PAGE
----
Out and about Technology has overtaken camp equipment, so your wilderness experience is likely to be drier, warmer and lighter.


From tents that set up in five minutes to hand-held satellite tracking devices that pinpoint locations, the world of camping equipment has advanced by leaps and bounds since the days of pup tents and match-lighted fires.

Whether you're hiking the Appalachian Trail, backpacking along the Gunpowder River or planning an expedition to Mount Everest, there are products to make your experience lighter and easier, and others to make you and your gear less subject to the ravages of wet, cold or windy weather.

Thank the fields of medicine, aerospace and communications for the advances.

"There's been a lot of trickle-down from the very highest levels of technology," said Bob Howells, editor of the Outside Buyers Guide, an annual publication of Outside magazine.

Manufacturers are taking new materials, especially from the aircraft and aerospace industries, and producing products for back-packers and hikers that are lighter, stronger and more user-friendly, Howells said.

There are sleeping bags that have synthetic hollow-fiber fill called Polarguard 3 (from Hoechst Celanese) that are lightweight and continue to insulate even when wet.

There are two-way radios, such as the TalkAbout from Motorola, with a range of up to 2 miles that make it easy to keep track of family and friends in the woods - or on a trek to the mall.

There are binoculars from Canon with microprocessor-controlled prisms that automatically stabilize images.

There are camp stoves from Primus and MSR that weigh just over a pound and burn everything from butane to airplane fuel. And there are vests of Gore WindStopper fleece that are windproof, breathable, lightweight and warm.

"Over that last 10 or 15 years there's been an explosion of new materials," Howells said. "It's just in the last few years that outdoor manufacturers have been grabbing on to them" to produce consumer products.

A trek through the aisles of outfitting and sporting goods shops offers endless high-tech panoramas.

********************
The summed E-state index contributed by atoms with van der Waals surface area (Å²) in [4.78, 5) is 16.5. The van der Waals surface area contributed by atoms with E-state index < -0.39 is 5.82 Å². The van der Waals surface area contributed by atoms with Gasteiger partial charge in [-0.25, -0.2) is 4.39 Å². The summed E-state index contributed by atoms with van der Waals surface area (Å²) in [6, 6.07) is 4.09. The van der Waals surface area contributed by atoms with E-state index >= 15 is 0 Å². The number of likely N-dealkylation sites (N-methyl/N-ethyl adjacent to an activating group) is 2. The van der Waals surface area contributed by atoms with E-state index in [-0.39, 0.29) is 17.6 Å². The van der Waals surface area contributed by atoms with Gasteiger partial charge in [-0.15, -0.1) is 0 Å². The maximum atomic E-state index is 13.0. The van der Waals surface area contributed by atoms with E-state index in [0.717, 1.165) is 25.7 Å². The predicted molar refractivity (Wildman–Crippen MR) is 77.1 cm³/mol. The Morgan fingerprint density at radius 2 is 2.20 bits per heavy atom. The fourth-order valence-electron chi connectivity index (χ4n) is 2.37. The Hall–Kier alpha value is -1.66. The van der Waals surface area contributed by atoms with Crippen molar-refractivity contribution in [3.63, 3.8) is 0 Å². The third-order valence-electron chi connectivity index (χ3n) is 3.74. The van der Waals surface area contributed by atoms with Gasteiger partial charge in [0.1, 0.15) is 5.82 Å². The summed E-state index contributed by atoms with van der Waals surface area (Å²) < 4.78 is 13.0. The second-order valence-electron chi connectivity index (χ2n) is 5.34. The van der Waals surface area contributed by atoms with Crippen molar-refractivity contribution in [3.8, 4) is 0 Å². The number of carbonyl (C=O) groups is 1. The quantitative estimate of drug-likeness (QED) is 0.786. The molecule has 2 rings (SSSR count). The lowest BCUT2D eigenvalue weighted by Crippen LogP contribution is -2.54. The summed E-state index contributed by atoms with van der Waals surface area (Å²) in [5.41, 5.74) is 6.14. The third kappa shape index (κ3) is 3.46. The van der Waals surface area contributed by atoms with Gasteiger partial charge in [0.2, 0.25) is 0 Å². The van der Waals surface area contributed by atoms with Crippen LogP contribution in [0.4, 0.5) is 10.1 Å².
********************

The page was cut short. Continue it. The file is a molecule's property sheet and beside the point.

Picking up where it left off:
At Hudson Trail Outfitters in Towson, store manager Tim Deinlein demonstrates anodized aluminum tent wands that are constructed in sections and held together with high-tension cords, or shock cords. When the poles aren't supporting the tent, the sections can be stretched apart and folded, so that three or four wands can be tucked into a pouch about the size of a vacuum-cleaner bag - along with the tent itself.

A number of products from Mountain Hardwear in Berkeley, Calif., feature windows of UVX film, a clear, flexible, almost rubbery-feeling material developed to provide weather resistance and versatility.

"It doesn't yellow or crack," Deinlein said. "There's a lot of stretch to it, and it's crystal clear."

The UVX also shows up in Mountain Hardwear's Alpine Cook Tent, a dog-house-sized dome that offers a stable, wind-deflecting space to set up a cook stove. It has vents for fumes, and ports through which you can insert your arms. Placed so the UVX windows catch direct sunlight, it also functions as a fuel-less snow-melter - or a clothes dryer.

At Dick's Sporting Goods in White Marsh, sales associate Chuck Hollick is a fan of Kelty tents with high-tech fiberglass wands. A two-person tent sets up with just three wands, sleeps two and weighs only 7.11 pounds.

"It's especially popular with backpackers," Hollick said.

Another high-tech item is the global positioning system device, which bounces signals off satellites to pinpoint location. The devices, popular with campers, hikers, fisherman and hunters, have been around for a few years, said Brian Govoruhk of Dick's, but the new ones have 12 channels that can keep track of 24 satellites for more precise location-finding.

Most of the advances in consumer camping gear are being driven by manufacturers who want to show the coolest, most gee-whiz items at the Outdoor Retailers' Show in Salt Lake City every August, said Howells, of Outside Buyer's Guide. And serious outdoor types are not slow to pick up on the advances.

"There's a little bit of vicariousness" involved as well, he said. People want what the pros have.

But Howells thinks there is a more universal factor involved: the desirability of well-designed objects. "When form and function are in harmony, it's a beautiful thing, no matter what your field of endeavor."

Pub Date: 6/07/98

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